Gloriae Dei Cantores gave two concerts this past weekend.  The closing piece was Ralph Vaughan Williams’ Dona Nobis Pacem.  It is an incredibly stirring piece — first performed in 1936. Vaughan Williams, having seen first-hand the horrors of WWI, and already feeling the tensions that would lead to WWII, set texts from scripture and the expressive poetry of Walt Whitman. The full orchestra undergirds the choir’s cries for peace and laments over the relentlessness of war.  At one point, having reached a peak with a cry of “Is there no balm in Gilead?” the music takes a sudden turn with the baritone solo coming in with the words “Oh man, greatly beloved, fear not.  Peace be unto you.”  It’s as though the tired, ragged and spent body of the pray-er is suddenly breathed over and touched by the hand of God himself.  I was surprised to learn the text is from the book of Daniel.  Daniel has just seen a vision of the destruction of his people and says literally, “My strength is gone and I can hardly breathe because of the vision.” The vision before him is of a man who touches him and says the words that Vaughn Williams set — and “he was strengthened.”  It caught me that in our brokenness and exhaustion, if we can simply turn our face to God, all it takes is a word from him to strengthen us.  In international war, or our own internal battles day after day — God calls us “greatly beloved” and bids us “Fear not.”

angel2

 

 

 

 

 

Photo By Kate Shannon

Gregorian Chant: The Eternal Song

By Cantor

“But I don’t know any chant!”

Whether I’m conducting a chant training session for choir members of parish churches, choir directors, or organists, or even doing a choral anthem workshop, inevitably, someone raises their hand and states with considerable firmness and clarity, “I don’t know any chant!”  Frankly, I’m glad for the honesty because it bursts open a grand opportunity to point out to people just how much chant they “know but didn’t know.”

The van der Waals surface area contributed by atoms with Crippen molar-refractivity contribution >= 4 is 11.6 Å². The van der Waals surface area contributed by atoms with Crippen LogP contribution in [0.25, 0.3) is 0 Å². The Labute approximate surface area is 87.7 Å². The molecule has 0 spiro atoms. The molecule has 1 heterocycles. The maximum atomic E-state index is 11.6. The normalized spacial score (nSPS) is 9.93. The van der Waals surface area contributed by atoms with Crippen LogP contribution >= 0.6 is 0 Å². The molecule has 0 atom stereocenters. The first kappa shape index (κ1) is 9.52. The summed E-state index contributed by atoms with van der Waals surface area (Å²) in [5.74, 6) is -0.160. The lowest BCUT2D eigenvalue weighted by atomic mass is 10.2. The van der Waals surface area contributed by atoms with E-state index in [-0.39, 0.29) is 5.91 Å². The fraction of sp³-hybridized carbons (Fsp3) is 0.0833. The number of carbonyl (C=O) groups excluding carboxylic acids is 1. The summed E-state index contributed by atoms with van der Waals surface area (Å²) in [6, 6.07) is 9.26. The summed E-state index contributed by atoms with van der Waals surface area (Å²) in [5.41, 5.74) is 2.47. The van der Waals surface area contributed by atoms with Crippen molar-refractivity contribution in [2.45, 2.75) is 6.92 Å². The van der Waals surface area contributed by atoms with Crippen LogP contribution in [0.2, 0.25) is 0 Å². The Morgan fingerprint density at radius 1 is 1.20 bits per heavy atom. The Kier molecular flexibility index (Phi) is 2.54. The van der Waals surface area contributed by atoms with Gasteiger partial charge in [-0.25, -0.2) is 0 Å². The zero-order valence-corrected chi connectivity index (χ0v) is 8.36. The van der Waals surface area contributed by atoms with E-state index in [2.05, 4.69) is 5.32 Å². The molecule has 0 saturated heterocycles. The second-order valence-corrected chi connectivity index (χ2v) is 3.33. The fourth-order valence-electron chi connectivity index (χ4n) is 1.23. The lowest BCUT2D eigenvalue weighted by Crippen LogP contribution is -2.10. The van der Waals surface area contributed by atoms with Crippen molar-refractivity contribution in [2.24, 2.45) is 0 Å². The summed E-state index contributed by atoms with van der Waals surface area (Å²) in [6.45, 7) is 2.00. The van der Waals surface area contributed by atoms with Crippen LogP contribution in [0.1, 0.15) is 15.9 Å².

For instance, open the hymnal in your church pew – in ANY church and go to the Advent and Christmas hymns. Most likely, one of the first hymns you will find is O Come, O Come Emmanuel. Instantly, your participants will probably express a certain amount of joy in that “certainly, we know this.” Then, they know a chant. Keep going through the hymnal and they will continue to be surprised by just how much chant they have been singing their entire life and did not realize that it was a chant.

However, it does not stop there. Point out the fact that Hollywood is no stranger to Gregorian chant. Movies such as The Name of the Rose, The Hunchback of Notre Dame or even The Matrix employ Gregorian chant to evoke a certain mood or frame of mind.

We hear and experience chant in both its original context and unexpected places. Sometimes it takes a moment of thought and realization – better known as an “aha moment” – to understand that whether we know it or not, we are influenced by chant in whatever context it may be found. But, we do know some chant!

Chant Blog.June12.2014

 

 

 

 

 

 

Credit for Image:http://library.umkc.edu/spec-col/chantbook/antiphon.htm

 

Baked Chicken Nuggets: Recipes From A Monastery Kitchen

By Gourmet Nun

For years I have been making what I called crispy chicken strips, the result of an idea that came to me out of the blue and one that was very successful after simply trying it out on my own without any recipe.

I used them a lot as appetizers along with chutney or sweet and sour sauce. Sometimes I top a salad with them for a nice lunch, and often I add Italian spices and grated Parmesan cheese to the crumbs and serve them with a favorite pasta and sauce for a main meal.

I liked my original idea and have been quite pleased with myself for having come up with something that tasted so good and was exclusively mine or so I thought . . . until a while ago when flipping through a friend’s recipe book and look what I found:

“Baked Chicken Nuggets” – almost identical to what I’d been making, only using bread crumbs instead.

7-8 boneless chicken breasts, uncooked
Onion salt
1 cup butter, melted
2 cups crushed saltines
1 cup grated Parmesan cheese, optional
2 Tablespoons mixed Italian spices, optional

Cut chicken into 1½ inch pieces. Season well with onion salt. Dip chicken in butter, then in crumb mixture, adding in optional Italian spices and Parmesan cheese for a Mediterranean accent if desired. Place on baking sheet. Bake at 400 degrees Fahrenheit for 10-15 minutes – just until golden but still plump and juicy – not dry.

Makes 14-16.

P.S. Saltines give a much crispier crust than bread crumbs.

IMG_Baked Chicken Nuggets